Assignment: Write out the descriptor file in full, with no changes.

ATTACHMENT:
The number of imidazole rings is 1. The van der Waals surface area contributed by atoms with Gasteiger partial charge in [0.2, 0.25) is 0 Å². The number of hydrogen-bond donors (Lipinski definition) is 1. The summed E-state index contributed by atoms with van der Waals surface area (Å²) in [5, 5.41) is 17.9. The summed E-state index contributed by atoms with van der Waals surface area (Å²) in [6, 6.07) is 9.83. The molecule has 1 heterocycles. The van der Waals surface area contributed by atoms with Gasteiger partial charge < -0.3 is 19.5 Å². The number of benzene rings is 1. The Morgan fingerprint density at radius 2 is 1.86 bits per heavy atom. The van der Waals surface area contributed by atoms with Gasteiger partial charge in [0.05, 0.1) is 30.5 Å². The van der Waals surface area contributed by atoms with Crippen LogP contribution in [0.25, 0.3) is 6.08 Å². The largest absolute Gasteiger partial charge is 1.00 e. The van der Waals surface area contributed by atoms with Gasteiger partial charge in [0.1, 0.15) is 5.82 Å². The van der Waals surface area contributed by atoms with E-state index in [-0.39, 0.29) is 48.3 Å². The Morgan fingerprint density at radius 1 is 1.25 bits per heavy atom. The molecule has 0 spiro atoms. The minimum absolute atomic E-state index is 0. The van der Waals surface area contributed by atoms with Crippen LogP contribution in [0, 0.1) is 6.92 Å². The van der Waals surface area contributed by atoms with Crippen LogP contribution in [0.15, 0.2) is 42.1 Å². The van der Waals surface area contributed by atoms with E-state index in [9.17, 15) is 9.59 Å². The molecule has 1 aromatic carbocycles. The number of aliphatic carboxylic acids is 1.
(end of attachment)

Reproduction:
The number of imidazole rings is 1. The van der Waals surface area contributed by atoms with Gasteiger partial charge in [0.2, 0.25) is 0 Å². The number of hydrogen-bond donors (Lipinski definition) is 1. The summed E-state index contributed by atoms with van der Waals surface area (Å²) in [5, 5.41) is 17.9. The summed E-state index contributed by atoms with van der Waals surface area (Å²) in [6, 6.07) is 9.83. The molecule has 1 heterocycles. The van der Waals surface area contributed by atoms with Gasteiger partial charge < -0.3 is 19.5 Å². The number of benzene rings is 1. The Morgan fingerprint density at radius 2 is 1.86 bits per heavy atom. The van der Waals surface area contributed by atoms with Gasteiger partial charge in [0.05, 0.1) is 30.5 Å². The van der Waals surface area contributed by atoms with Crippen LogP contribution in [0.25, 0.3) is 6.08 Å². The largest absolute Gasteiger partial charge is 1.00 e. The van der Waals surface area contributed by atoms with Gasteiger partial charge in [0.1, 0.15) is 5.82 Å². The van der Waals surface area contributed by atoms with E-state index in [-0.39, 0.29) is 48.3 Å². The Morgan fingerprint density at radius 1 is 1.25 bits per heavy atom. The molecule has 0 spiro atoms. The minimum absolute atomic E-state index is 0. The van der Waals surface area contributed by atoms with Crippen LogP contribution in [0, 0.1) is 6.92 Å². The van der Waals surface area contributed by atoms with Crippen LogP contribution in [0.15, 0.2) is 42.1 Å². The van der Waals surface area contributed by atoms with E-state index in [9.17, 15) is 9.59 Å². The molecule has 1 aromatic carbocycles. The number of aliphatic carboxylic acids is 1.